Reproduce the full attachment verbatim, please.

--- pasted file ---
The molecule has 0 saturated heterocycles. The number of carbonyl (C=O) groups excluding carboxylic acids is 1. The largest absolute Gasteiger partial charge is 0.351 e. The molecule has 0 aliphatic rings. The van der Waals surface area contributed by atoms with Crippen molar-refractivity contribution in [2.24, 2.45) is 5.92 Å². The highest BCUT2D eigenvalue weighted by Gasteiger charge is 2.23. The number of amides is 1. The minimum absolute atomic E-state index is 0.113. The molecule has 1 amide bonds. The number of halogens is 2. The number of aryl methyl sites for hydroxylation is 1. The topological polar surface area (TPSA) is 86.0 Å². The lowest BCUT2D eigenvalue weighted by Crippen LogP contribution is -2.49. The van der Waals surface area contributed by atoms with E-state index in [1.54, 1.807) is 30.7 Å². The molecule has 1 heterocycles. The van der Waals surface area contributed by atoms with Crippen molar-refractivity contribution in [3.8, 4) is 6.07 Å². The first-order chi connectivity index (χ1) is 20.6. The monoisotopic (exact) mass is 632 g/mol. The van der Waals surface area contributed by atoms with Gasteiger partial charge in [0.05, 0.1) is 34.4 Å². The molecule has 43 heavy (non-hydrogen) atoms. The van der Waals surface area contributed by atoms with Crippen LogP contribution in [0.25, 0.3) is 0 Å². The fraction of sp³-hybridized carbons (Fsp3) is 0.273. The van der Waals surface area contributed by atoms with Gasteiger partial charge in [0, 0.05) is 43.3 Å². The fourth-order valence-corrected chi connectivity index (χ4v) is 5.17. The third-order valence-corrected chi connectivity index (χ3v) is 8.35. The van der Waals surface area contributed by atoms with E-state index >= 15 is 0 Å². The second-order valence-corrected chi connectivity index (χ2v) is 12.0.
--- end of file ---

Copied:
The molecule has 0 saturated heterocycles. The number of carbonyl (C=O) groups excluding carboxylic acids is 1. The largest absolute Gasteiger partial charge is 0.351 e. The molecule has 0 aliphatic rings. The van der Waals surface area contributed by atoms with Crippen molar-refractivity contribution in [2.24, 2.45) is 5.92 Å². The highest BCUT2D eigenvalue weighted by Gasteiger charge is 2.23. The number of amides is 1. The minimum absolute atomic E-state index is 0.113. The molecule has 1 amide bonds. The number of halogens is 2. The number of aryl methyl sites for hydroxylation is 1. The topological polar surface area (TPSA) is 86.0 Å². The lowest BCUT2D eigenvalue weighted by Crippen LogP contribution is -2.49. The van der Waals surface area contributed by atoms with E-state index in [1.54, 1.807) is 30.7 Å². The molecule has 1 heterocycles. The van der Waals surface area contributed by atoms with Crippen molar-refractivity contribution in [3.8, 4) is 6.07 Å². The first-order chi connectivity index (χ1) is 20.6. The monoisotopic (exact) mass is 632 g/mol. The van der Waals surface area contributed by atoms with Gasteiger partial charge in [0.05, 0.1) is 34.4 Å². The molecule has 43 heavy (non-hydrogen) atoms. The van der Waals surface area contributed by atoms with Crippen LogP contribution in [0.25, 0.3) is 0 Å². The fraction of sp³-hybridized carbons (Fsp3) is 0.273. The van der Waals surface area contributed by atoms with Gasteiger partial charge in [0, 0.05) is 43.3 Å². The fourth-order valence-corrected chi connectivity index (χ4v) is 5.17. The third-order valence-corrected chi connectivity index (χ3v) is 8.35. The van der Waals surface area contributed by atoms with E-state index >= 15 is 0 Å². The second-order valence-corrected chi connectivity index (χ2v) is 12.0.